When it comes to air bags, 1999 has not been a great year for the Chrysler half of DaimlerChrysler. A combination of lawsuits, government inquiries and a massive recall has hit the automaker within the past six months.
The trouble began in February when a Pennsylvania jury handed down a $58.5 million judgment against DaimlerChrysler in a class-action suit. At issue were the driver-side air bags in Chrysler LeBarons for model years 1988-90. The problem involved positioning of vents for the compressed gas used to inflate air bags. Fourteen drivers suffered hand burns when the bags deployed. But the jury awarded $730 -- the cost of replacing an air bag -- to all the approximately 75,000 Pennsylvanians who owned one of the vehicles.
The jury found the air bags contain a "defect in design" and that Chrysler committed fraud by not properly notifying owners of the potential for injury. The automaker, according to an article in the magazine Corporate Legal Times, vowed to appeal, saying the issue was "trial-lawyer greed, not a defective product."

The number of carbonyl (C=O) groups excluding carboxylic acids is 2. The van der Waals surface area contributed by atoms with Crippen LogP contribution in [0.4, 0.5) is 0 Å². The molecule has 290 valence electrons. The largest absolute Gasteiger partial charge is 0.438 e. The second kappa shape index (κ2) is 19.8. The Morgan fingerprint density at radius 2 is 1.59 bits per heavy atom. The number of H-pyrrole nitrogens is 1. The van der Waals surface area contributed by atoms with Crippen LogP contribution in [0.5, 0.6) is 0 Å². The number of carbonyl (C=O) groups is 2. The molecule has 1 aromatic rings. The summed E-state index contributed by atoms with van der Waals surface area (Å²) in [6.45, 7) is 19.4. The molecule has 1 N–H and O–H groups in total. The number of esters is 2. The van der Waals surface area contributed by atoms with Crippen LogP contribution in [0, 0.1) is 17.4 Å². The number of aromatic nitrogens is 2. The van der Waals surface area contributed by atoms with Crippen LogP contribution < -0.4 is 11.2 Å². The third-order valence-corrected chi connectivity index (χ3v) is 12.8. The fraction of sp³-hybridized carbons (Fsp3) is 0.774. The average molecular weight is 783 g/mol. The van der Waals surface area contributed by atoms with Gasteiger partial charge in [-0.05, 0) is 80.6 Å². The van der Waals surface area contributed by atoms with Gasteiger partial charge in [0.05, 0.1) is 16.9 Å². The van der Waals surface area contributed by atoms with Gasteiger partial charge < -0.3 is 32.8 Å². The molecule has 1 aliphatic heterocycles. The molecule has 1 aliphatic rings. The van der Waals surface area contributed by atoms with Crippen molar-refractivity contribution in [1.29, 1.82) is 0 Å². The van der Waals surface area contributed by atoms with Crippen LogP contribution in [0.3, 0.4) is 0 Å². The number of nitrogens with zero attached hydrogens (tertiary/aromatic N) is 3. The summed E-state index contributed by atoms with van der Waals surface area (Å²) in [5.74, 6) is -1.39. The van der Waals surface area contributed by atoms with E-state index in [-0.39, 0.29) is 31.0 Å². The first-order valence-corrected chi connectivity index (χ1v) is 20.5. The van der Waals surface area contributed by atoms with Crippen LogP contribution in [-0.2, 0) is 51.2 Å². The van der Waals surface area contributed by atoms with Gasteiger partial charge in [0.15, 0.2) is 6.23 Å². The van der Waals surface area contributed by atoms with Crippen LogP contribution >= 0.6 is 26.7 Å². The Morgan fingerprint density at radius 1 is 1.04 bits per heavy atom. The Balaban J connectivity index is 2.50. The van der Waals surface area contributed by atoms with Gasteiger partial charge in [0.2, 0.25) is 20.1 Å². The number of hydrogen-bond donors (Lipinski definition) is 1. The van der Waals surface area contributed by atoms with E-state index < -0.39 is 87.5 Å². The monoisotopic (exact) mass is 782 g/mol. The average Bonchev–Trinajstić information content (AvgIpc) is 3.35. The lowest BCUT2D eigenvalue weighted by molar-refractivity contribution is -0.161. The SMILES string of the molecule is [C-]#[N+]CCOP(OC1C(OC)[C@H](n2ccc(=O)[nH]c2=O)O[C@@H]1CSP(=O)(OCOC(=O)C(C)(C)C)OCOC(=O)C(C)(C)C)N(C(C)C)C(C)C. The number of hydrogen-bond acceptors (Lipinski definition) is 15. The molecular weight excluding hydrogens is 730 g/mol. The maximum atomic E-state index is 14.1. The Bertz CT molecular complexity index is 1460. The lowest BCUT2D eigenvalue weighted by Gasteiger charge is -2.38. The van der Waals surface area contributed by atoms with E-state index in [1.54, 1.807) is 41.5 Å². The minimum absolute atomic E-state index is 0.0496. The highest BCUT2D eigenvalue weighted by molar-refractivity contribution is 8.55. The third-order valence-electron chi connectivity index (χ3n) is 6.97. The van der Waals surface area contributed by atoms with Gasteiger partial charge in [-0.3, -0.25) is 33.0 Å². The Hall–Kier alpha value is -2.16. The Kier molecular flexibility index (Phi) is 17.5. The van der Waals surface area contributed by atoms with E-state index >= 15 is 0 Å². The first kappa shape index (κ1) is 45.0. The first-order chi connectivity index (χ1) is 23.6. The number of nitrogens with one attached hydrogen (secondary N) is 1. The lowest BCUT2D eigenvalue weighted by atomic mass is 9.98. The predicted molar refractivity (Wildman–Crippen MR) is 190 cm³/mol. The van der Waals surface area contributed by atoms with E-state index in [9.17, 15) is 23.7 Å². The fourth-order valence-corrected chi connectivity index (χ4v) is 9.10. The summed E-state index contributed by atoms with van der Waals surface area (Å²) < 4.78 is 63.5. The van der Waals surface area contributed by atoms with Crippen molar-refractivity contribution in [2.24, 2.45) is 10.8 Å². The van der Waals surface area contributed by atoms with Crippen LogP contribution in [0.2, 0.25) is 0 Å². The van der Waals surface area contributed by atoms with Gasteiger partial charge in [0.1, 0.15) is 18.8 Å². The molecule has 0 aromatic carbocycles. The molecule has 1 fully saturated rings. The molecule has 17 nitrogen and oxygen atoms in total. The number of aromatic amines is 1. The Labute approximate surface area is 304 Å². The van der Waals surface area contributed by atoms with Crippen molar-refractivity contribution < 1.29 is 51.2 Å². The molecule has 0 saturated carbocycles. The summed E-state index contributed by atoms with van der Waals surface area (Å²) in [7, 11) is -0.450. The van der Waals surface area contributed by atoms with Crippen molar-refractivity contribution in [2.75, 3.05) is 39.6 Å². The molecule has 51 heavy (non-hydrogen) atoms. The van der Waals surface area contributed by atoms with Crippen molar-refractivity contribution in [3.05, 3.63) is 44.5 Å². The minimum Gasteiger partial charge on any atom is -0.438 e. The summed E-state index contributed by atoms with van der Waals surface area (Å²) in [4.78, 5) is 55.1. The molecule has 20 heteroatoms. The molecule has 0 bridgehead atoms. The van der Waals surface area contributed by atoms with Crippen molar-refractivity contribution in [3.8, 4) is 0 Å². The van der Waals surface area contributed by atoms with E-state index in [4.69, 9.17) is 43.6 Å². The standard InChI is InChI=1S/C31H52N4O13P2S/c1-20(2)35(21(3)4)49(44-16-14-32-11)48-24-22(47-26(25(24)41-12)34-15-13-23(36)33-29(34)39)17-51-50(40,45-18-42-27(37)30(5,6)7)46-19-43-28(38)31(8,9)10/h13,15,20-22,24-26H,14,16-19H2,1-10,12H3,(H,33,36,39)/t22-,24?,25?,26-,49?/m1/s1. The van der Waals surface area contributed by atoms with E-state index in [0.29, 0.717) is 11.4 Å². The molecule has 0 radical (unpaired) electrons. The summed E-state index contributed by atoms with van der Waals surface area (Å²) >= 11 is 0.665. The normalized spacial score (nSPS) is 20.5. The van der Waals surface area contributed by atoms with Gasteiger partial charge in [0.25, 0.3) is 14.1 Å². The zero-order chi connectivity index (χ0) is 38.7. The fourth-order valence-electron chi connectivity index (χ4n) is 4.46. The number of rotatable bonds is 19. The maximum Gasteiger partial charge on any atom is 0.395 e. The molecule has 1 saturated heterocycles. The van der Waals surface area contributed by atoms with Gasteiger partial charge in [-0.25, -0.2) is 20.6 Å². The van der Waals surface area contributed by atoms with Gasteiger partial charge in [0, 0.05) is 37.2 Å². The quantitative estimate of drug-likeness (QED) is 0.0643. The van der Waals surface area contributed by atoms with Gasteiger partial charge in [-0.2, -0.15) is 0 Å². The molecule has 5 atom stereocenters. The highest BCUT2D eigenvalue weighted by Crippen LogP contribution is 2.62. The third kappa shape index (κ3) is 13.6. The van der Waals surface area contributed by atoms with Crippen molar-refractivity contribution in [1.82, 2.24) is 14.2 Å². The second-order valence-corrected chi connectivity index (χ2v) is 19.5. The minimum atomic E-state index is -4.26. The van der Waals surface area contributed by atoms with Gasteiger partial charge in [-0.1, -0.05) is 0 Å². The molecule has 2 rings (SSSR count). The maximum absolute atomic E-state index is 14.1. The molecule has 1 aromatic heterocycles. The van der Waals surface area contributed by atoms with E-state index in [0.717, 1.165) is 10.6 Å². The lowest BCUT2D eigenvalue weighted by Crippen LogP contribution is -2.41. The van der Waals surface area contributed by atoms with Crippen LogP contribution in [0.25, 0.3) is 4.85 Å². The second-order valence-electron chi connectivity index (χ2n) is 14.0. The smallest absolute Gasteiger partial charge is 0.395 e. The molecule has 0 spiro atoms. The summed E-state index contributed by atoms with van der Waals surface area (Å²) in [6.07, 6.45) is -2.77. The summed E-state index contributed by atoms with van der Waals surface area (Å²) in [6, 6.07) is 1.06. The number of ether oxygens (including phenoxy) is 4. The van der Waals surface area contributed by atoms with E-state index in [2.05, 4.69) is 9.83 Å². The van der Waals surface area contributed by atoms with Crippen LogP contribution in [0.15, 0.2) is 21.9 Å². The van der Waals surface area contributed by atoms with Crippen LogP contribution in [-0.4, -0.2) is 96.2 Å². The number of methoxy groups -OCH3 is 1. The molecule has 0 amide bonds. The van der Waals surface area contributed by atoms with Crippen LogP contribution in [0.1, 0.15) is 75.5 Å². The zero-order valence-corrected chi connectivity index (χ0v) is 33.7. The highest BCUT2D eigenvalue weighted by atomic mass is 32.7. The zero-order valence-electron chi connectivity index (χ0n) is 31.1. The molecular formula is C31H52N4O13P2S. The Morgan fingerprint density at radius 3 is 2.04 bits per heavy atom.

In March, at the annual Society of Automotive Engineers conference, the National Highway Traffic Safety Administration (NHTSA) revealed that a dummy the size of a small woman sustained severe neck damage from a 1997 Dodge Caravan's passenger-side air bag when the vehicle was crashed into a Honda Accord. The results were unexpected -- the test was conducted not to measure air-bag performance in the Dodge, but to gauge the impact of collisions involving larger vehicles hitting small cars.
NHTSA followed up with 11 more crash tests. In six instances, the dummies sustained severe neck damage, adding fuel to the controversy over the safety of passenger-side air bags in Chrysler minivans. DaimlerChrysler said it was the dummies and not its air bags that were defective.
Finally, at the end of May, the automaker announced it was voluntarily recalling nearly 1 million of its 1994 and 1995 model minivans because of a problem with their driver-side air bags. There have been about 35 instances in which faulty wiring caused the bags to deploy when the vans' ignition switches were turned on. The recall includes Dodge Caravans, Plymouth Voyagers and Chrysler Town & Country minivans.